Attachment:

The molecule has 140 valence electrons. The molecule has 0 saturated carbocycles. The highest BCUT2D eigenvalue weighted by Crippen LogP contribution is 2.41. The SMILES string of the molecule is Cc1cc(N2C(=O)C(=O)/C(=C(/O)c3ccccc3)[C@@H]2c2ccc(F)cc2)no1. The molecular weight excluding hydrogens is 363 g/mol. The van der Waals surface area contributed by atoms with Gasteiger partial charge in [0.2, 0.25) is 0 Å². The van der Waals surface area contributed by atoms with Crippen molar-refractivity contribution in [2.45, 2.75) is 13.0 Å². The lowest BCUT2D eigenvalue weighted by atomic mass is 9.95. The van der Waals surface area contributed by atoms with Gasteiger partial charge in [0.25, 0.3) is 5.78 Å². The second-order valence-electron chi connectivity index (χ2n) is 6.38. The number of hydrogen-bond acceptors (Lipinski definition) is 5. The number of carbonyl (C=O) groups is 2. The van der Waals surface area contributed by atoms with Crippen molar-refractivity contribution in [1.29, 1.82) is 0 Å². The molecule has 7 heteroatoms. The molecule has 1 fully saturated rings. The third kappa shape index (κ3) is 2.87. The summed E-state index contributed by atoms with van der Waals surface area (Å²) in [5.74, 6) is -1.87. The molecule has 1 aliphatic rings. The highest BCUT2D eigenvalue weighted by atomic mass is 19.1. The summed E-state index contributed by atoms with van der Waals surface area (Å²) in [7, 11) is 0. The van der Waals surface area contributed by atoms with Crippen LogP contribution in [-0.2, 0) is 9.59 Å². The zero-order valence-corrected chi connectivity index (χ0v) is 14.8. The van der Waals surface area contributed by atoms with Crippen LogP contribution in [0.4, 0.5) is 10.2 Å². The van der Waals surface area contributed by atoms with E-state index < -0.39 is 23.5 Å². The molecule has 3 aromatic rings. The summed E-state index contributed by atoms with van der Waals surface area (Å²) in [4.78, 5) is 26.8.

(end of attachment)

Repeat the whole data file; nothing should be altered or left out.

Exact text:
The molecule has 140 valence electrons. The molecule has 0 saturated carbocycles. The highest BCUT2D eigenvalue weighted by Crippen LogP contribution is 2.41. The SMILES string of the molecule is Cc1cc(N2C(=O)C(=O)/C(=C(/O)c3ccccc3)[C@@H]2c2ccc(F)cc2)no1. The molecular weight excluding hydrogens is 363 g/mol. The van der Waals surface area contributed by atoms with Gasteiger partial charge in [0.2, 0.25) is 0 Å². The van der Waals surface area contributed by atoms with Crippen molar-refractivity contribution in [2.45, 2.75) is 13.0 Å². The lowest BCUT2D eigenvalue weighted by atomic mass is 9.95. The van der Waals surface area contributed by atoms with Gasteiger partial charge in [0.25, 0.3) is 5.78 Å². The second-order valence-electron chi connectivity index (χ2n) is 6.38. The number of hydrogen-bond acceptors (Lipinski definition) is 5. The number of carbonyl (C=O) groups is 2. The van der Waals surface area contributed by atoms with Crippen molar-refractivity contribution in [1.29, 1.82) is 0 Å². The molecule has 7 heteroatoms. The molecule has 1 fully saturated rings. The third kappa shape index (κ3) is 2.87. The summed E-state index contributed by atoms with van der Waals surface area (Å²) in [5.74, 6) is -1.87. The molecule has 1 aliphatic rings. The highest BCUT2D eigenvalue weighted by atomic mass is 19.1. The summed E-state index contributed by atoms with van der Waals surface area (Å²) in [7, 11) is 0. The van der Waals surface area contributed by atoms with Crippen LogP contribution in [-0.2, 0) is 9.59 Å². The zero-order valence-corrected chi connectivity index (χ0v) is 14.8. The van der Waals surface area contributed by atoms with Crippen LogP contribution in [0.4, 0.5) is 10.2 Å². The van der Waals surface area contributed by atoms with E-state index < -0.39 is 23.5 Å². The molecule has 3 aromatic rings. The summed E-state index contributed by atoms with van der Waals surface area (Å²) in [4.78, 5) is 26.8.